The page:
1. GA_jeongEA.PNG
    Title
    Compromised Improvement of Poor Visibility Due to PM Chemical Composition Changes in South Korea
    Authors
    Jeong, J.I., Seo J., and Park, R.J.
    Picture caption
    Change of PM2.5 components has compromised poor visibility improvement
    Summary
    Despite a continuous decrease in the PM concentrations in South Korea, the public generally believes that PM air pollution has worsened over the past years. To explain this disparity, we analyzed the characteristics of recent visibility changes using observations of visibility and PM component data observed in Seoul, South Korea, from 2012 to 2018. Annual mean PM2.5 concentrations in Seoul decreased by −5.1% yr−1 during 2012‒2018, whereas annual mean visibility improved by 2.1% yr−1. We found that a lower improvement in visibility was associated with changes in the PM component. Among the PM components affecting poor visibility, contributions of ammonium nitrate (NH4NO3) significantly increased during 2012‒2018 (from 48% in 2012 to 59% in 2018). Increases in NO3− aerosol concentrations were owing to SOx emission reduction and the resulting decreases in SO42− aerosol concentrations, which led to an increase in NH3 available for additional NH4NO3 production in the atmosphere.
    1. OHR Hompage.png
    Title
    Observed versus simulated OH reactivity during KORUS-AQ campaign
    Authors
    Hyeonmin Kim, Rokjin J. Park, Saewung Kim, William H. Brune, Glenn S. Diskin, Alan Fried...
    Picture caption
    Comparison of total, calculated and simulated OH reactivity with missing OH reactivity between total OH reactivity (tOHR) and calculated/simulated OH reactivity (cOHR/sOHR). Model performance to reproduce observed OH concentrations in the models.
    Summary
    We present a holistic examination of tropospheric OH reactivity (OHR) in South Korea. The observed total OHR (tOHR) averaged in the planetary boundary layer (PBL, <2.0 km) and free troposphere was 5.2 s-1 and 2.0 s-1 during the campaign, respectively. These values were higher than the calculated OHR cOHR, 3.4 s-1, 1.0 s-1) derived from trace-gas observations, indicating missing OHR fractions in the PBL and free troposphere of 35% and 50%, respectively. Simulated OHR (sOHR, 2.7 s-1, 0.8 s-1) was substantially lower than both tOHR and cOHR by as much as 60%. Despite this discrepancy, we found that simulated OH concentrations were comparable with those observed during the campaign because of slow OH recycling rates in the models.
    1. mlh Homepage.png
    Title
    Factors determining the seasonal variation of ozone in South Korea
    Authors
    Hyung-MinLee, Rokjin J.Park
    Picture caption
    Monthly mean ozone with shadings for 1-standard deviation calculated spatially over South Korea for daytime (yellow) and nighttime (green). Contributions from domestic emission sources to monthly mean surface level MDA8 ozone in April and July.
    Summary
    We examine locally controllable (domestic anthropogenic) versus uncontrollable (background) contributions to ozone for 2016. We conducted simulations for winter, spring, summer, and fall. The model reproduces observed ozone, showing correlation coefficients (0.40–0.87) against observations. Except for summer, the background ozone are higher than the seasonal ozone in the model. Ozone in South Korea is determined by regional background contributions with summertime domestic ozone formation. The domestic NOx emissions reduce ozone around cities and hardly increase MDA8 in other regions in spring, but it increases MDA8 across the country in summer. Therefore, NOx reduction can be effective in control of ozone in summer, but it can have rather countereffect in spring.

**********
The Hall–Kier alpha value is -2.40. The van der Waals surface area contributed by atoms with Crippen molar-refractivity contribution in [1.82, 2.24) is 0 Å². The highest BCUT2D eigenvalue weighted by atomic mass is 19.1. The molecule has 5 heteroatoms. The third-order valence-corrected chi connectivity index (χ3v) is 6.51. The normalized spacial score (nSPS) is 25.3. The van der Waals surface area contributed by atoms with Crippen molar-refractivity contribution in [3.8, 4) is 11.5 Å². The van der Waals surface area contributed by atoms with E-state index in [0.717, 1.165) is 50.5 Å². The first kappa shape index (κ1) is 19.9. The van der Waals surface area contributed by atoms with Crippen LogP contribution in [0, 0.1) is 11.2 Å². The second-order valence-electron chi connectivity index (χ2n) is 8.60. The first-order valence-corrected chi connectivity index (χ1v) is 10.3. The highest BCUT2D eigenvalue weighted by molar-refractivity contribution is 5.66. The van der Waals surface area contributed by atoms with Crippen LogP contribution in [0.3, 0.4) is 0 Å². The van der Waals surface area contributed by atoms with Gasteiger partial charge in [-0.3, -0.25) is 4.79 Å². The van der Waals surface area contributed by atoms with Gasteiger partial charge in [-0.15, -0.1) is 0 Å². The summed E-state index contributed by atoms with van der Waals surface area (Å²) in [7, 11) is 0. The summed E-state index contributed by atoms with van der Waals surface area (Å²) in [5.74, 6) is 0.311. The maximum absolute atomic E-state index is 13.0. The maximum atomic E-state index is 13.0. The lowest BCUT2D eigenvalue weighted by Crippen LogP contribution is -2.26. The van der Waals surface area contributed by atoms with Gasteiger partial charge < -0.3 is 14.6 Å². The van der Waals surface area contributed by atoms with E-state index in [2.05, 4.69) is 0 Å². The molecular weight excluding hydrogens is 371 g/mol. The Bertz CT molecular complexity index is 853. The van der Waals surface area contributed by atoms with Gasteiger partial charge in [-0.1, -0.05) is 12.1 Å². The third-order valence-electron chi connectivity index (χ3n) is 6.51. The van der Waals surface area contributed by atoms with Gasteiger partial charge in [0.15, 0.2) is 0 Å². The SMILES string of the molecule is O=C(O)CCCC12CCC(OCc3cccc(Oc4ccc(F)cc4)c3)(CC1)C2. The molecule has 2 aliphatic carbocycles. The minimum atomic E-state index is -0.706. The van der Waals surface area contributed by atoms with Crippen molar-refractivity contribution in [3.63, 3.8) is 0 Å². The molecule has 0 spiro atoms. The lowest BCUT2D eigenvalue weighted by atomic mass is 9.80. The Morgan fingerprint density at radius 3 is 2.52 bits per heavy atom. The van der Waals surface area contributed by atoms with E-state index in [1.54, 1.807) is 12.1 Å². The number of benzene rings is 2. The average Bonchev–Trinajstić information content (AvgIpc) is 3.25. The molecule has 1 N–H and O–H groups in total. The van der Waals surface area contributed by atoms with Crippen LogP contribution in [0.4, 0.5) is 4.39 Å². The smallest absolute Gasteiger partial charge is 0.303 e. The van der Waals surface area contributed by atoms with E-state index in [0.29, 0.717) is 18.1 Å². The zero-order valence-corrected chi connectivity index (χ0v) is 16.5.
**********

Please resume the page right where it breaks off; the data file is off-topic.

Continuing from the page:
1. 그림1.png
    Title
    Evaluation of Secondary Organic Aerosol (SOA) Simulations for Seoul, Korea
    Authors
    Yujin J. Oak, Rokjin J. Park, Duseong S. Jo, Alma Hodzic, Jose L. Jimenez, et al.
    Picture caption
    Observed and simulated SOA/ΔCO ratios versus photochemical age, and comparison of observed and simulated mean OA concentrations in the Seoul Metropolitan Area boundary layer.
    Summary
    We compare four different modeling approaches for simulating secondary organic aerosol (SOA) formation, accounting for a significant fraction of total fine particulate matter concentrations in Seoul, Korea. Using GEOS-Chem, a chemical transport model, we find that current SOA schemes show large variabilities. Including an additional precursor species and further oxidation (i.e., chemical aging) of simulated SOA improves model performance. We also find that a simplified scheme with less computational cost can reproduce observed values but generally shows an overestimation in Seoul, indicating uncertainties in parameterization.
    1. paper.png
    Title
    A New Chemistry‑Climate Model GRIMs‑CCM: Model Evaluation of Interactive Chemistry‑Meteorology...
    Authors
    Seungun Lee, Rokjin J. Park, Song‑You Hong, Myung‑Seo Koo, Jaein I. Jeong, et al.
    Picture caption
    Comparisons of the seasonal variation of zonally averaged total column ozone, seasonal cycle of the tropospheric ozone concentration at WOUDC station, and spatial distribution of annual mean PM mass concentration in East Asia, U.S., and Europe.
    Summary
    We describe a new chemistry-climate model, Global/Regional Integrated Model system Chemistry Climate Model (GRIMsCCM), developed by coupling the chemistry modules of the GEOS-Chem chemical transport model to the GRIMs general circulation model. The GRIMs-CCM is driven by meteorological variables simulated by the GRIMs and uses simulated gas and aerosol concentrations to calculate the radiative transfer equations at each time step. The model is evaluated by comparing ozone and aerosol concentrations with respective observations from the surface networks and the satellite datasets.